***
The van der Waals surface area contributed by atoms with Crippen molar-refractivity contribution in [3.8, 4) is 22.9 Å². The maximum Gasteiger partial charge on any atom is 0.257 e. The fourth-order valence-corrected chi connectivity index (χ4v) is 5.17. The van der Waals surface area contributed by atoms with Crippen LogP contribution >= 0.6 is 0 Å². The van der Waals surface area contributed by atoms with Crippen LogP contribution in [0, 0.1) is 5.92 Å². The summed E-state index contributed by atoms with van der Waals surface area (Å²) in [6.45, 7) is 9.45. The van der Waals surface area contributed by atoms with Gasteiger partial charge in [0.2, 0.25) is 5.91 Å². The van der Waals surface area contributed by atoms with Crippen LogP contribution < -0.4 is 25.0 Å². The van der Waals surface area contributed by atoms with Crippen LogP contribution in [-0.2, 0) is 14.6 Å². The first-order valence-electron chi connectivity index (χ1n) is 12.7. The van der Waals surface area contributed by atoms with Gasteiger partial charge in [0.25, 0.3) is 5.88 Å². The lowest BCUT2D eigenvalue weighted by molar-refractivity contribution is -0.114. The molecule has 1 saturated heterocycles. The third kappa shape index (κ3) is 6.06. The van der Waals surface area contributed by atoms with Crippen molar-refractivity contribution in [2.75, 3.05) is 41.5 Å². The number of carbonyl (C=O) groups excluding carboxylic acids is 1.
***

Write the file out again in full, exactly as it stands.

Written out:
The van der Waals surface area contributed by atoms with Crippen molar-refractivity contribution in [3.8, 4) is 22.9 Å². The maximum Gasteiger partial charge on any atom is 0.257 e. The fourth-order valence-corrected chi connectivity index (χ4v) is 5.17. The van der Waals surface area contributed by atoms with Crippen LogP contribution >= 0.6 is 0 Å². The van der Waals surface area contributed by atoms with Crippen LogP contribution in [0, 0.1) is 5.92 Å². The summed E-state index contributed by atoms with van der Waals surface area (Å²) in [6.45, 7) is 9.45. The van der Waals surface area contributed by atoms with Gasteiger partial charge in [0.2, 0.25) is 5.91 Å². The van der Waals surface area contributed by atoms with Crippen LogP contribution < -0.4 is 25.0 Å². The van der Waals surface area contributed by atoms with Crippen LogP contribution in [-0.2, 0) is 14.6 Å². The first-order valence-electron chi connectivity index (χ1n) is 12.7. The van der Waals surface area contributed by atoms with Gasteiger partial charge in [0.25, 0.3) is 5.88 Å². The lowest BCUT2D eigenvalue weighted by molar-refractivity contribution is -0.114. The molecule has 1 saturated heterocycles. The third kappa shape index (κ3) is 6.06. The van der Waals surface area contributed by atoms with Crippen molar-refractivity contribution in [2.75, 3.05) is 41.5 Å². The number of carbonyl (C=O) groups excluding carboxylic acids is 1.